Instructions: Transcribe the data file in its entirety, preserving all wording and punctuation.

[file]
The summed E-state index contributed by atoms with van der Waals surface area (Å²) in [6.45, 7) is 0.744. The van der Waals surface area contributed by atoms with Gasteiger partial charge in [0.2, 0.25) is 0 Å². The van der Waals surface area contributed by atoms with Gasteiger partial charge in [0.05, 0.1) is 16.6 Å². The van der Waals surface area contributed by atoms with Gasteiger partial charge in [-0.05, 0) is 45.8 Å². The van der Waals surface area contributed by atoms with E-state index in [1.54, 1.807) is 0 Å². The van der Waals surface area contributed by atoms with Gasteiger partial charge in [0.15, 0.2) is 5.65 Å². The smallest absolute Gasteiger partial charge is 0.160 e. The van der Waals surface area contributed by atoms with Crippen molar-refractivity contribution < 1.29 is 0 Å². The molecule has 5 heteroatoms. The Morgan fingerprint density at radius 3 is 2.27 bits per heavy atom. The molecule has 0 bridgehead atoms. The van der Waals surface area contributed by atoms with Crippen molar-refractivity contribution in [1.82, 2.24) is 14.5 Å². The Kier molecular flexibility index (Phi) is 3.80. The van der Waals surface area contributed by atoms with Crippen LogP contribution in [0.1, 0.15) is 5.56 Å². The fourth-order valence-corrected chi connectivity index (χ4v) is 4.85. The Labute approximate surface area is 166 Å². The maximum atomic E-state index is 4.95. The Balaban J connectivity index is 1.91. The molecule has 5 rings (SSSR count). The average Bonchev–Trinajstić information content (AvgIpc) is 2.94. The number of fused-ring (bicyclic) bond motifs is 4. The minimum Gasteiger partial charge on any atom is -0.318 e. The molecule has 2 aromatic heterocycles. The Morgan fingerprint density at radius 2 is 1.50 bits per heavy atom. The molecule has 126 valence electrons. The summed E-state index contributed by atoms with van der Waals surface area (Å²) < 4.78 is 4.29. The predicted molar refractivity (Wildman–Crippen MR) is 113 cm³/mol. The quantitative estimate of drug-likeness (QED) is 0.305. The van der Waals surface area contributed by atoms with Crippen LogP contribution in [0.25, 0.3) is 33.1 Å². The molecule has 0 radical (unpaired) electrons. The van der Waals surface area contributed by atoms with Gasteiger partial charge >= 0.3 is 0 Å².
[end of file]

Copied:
The summed E-state index contributed by atoms with van der Waals surface area (Å²) in [6.45, 7) is 0.744. The van der Waals surface area contributed by atoms with Gasteiger partial charge in [0.2, 0.25) is 0 Å². The van der Waals surface area contributed by atoms with Gasteiger partial charge in [0.05, 0.1) is 16.6 Å². The van der Waals surface area contributed by atoms with Gasteiger partial charge in [-0.05, 0) is 45.8 Å². The van der Waals surface area contributed by atoms with E-state index in [1.54, 1.807) is 0 Å². The van der Waals surface area contributed by atoms with Gasteiger partial charge in [0.15, 0.2) is 5.65 Å². The smallest absolute Gasteiger partial charge is 0.160 e. The van der Waals surface area contributed by atoms with Crippen molar-refractivity contribution < 1.29 is 0 Å². The molecule has 5 heteroatoms. The Morgan fingerprint density at radius 3 is 2.27 bits per heavy atom. The molecule has 0 bridgehead atoms. The van der Waals surface area contributed by atoms with Crippen molar-refractivity contribution in [1.82, 2.24) is 14.5 Å². The Kier molecular flexibility index (Phi) is 3.80. The van der Waals surface area contributed by atoms with Crippen LogP contribution in [0.1, 0.15) is 5.56 Å². The fourth-order valence-corrected chi connectivity index (χ4v) is 4.85. The Labute approximate surface area is 166 Å². The maximum atomic E-state index is 4.95. The Balaban J connectivity index is 1.91. The molecule has 5 rings (SSSR count). The average Bonchev–Trinajstić information content (AvgIpc) is 2.94. The number of fused-ring (bicyclic) bond motifs is 4. The minimum Gasteiger partial charge on any atom is -0.318 e. The molecule has 2 aromatic heterocycles. The Morgan fingerprint density at radius 2 is 1.50 bits per heavy atom. The molecule has 126 valence electrons. The summed E-state index contributed by atoms with van der Waals surface area (Å²) < 4.78 is 4.29. The predicted molar refractivity (Wildman–Crippen MR) is 113 cm³/mol. The quantitative estimate of drug-likeness (QED) is 0.305. The van der Waals surface area contributed by atoms with Crippen LogP contribution in [0.25, 0.3) is 33.1 Å². The molecule has 0 radical (unpaired) electrons. The van der Waals surface area contributed by atoms with Gasteiger partial charge >= 0.3 is 0 Å².